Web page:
Sudan, Off With the Head!

War criminal Omar al-Bashir needs to go. Does the West have what it takes to make that happen?

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Sudan's president Omar al-Bashir has just been indicted for war crimes, genocide and crimes against humanity by the International Criminal Court.

It's a nice gesture. Better 19 years late than never.

Whether the warrant issued by the ICC will result in Bashir's arrest and trial, however, is a dubious prospect.

It will take more than a piece of paper or the wagging fingers of the world community to get rid of Bashir. It will take bombs, bullets, buckets of blood, and the West—the United States especially—doesn't have much of a stomach for that, at least not when it comes to Africa.

You can get the reasons why Omar al-Bashir is a bad actor from any AP report: up to 300,000 Sudanese killed under his direct orders; perhaps 2.5 million displaced into squalid and lawless camps; the plunder of the Southern Sudanese oil which is then sold to China, Canada and Russia in order to fund its civil war; the institution of Sharia law, the imprisonment of British school teachers who have the gall to name a teddy bear Mohammed.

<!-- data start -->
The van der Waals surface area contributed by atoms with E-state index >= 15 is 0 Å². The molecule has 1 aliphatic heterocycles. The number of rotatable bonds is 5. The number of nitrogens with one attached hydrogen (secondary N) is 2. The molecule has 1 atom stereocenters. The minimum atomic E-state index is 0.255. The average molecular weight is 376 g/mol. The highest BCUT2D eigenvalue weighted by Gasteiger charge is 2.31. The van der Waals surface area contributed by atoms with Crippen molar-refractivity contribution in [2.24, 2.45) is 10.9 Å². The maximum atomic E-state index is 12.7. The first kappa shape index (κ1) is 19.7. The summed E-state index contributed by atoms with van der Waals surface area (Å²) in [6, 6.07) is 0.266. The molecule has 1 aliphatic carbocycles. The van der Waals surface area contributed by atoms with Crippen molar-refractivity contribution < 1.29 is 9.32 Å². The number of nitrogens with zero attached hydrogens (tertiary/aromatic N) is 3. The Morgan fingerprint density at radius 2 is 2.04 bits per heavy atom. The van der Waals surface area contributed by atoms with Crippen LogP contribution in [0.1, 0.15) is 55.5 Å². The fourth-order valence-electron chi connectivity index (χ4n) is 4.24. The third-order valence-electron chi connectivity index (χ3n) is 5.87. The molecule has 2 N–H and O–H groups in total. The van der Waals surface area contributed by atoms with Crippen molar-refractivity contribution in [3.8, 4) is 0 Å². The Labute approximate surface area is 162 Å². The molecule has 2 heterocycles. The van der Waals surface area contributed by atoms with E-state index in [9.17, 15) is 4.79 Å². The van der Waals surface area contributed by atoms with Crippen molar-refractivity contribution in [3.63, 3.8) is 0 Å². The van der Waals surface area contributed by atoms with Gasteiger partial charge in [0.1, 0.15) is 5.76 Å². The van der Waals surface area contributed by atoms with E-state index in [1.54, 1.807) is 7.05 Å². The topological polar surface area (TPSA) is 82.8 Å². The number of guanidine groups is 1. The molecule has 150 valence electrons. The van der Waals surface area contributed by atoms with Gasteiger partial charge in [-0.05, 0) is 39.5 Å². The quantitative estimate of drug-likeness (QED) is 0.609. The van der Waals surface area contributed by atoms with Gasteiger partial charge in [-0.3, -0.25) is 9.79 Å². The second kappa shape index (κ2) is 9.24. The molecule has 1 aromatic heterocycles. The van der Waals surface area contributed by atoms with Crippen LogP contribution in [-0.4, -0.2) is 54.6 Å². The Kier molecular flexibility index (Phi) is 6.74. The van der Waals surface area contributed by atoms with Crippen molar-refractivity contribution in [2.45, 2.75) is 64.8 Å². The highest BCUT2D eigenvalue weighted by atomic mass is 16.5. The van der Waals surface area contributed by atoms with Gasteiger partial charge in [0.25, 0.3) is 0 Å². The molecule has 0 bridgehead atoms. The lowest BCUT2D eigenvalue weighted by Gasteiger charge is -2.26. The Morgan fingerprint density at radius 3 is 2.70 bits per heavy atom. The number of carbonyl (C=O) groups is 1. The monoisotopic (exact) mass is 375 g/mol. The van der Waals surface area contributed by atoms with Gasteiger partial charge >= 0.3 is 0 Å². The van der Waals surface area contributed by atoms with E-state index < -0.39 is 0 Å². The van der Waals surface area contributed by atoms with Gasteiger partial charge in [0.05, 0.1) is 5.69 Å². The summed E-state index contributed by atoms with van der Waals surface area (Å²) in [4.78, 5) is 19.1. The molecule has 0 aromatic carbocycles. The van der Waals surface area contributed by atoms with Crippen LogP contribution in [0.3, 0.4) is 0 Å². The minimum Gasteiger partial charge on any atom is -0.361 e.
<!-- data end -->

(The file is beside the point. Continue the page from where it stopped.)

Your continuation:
The list is endless. He's got to go.

But unlike Liberia's Charles Taylor or Serbia's Slobodan Milosevic, there's not enough organized internal strife within Sudan to bloodlessly depose or arrest the guy.

There are a handful of rebel groups clamoring for Bashir's head, but they lack the resources to take out the Northern government's tanks, Antonov warplanes and specter-like Janjaweed militiamen who have carried out the most heinous atrocities.

For anyone late to the party, here are the quick and dirty basics:

Historically, Sudan has had a ruling, predominantly Arab Northern population and a mostly Christian/Animist South. Since oil was discovered in the South in the early 1980s, The North has instituted a campaign to wipe out those non-Arab populations, so that it could consolidate its power as well as hold on to some assets the South was beginning to claim as its own.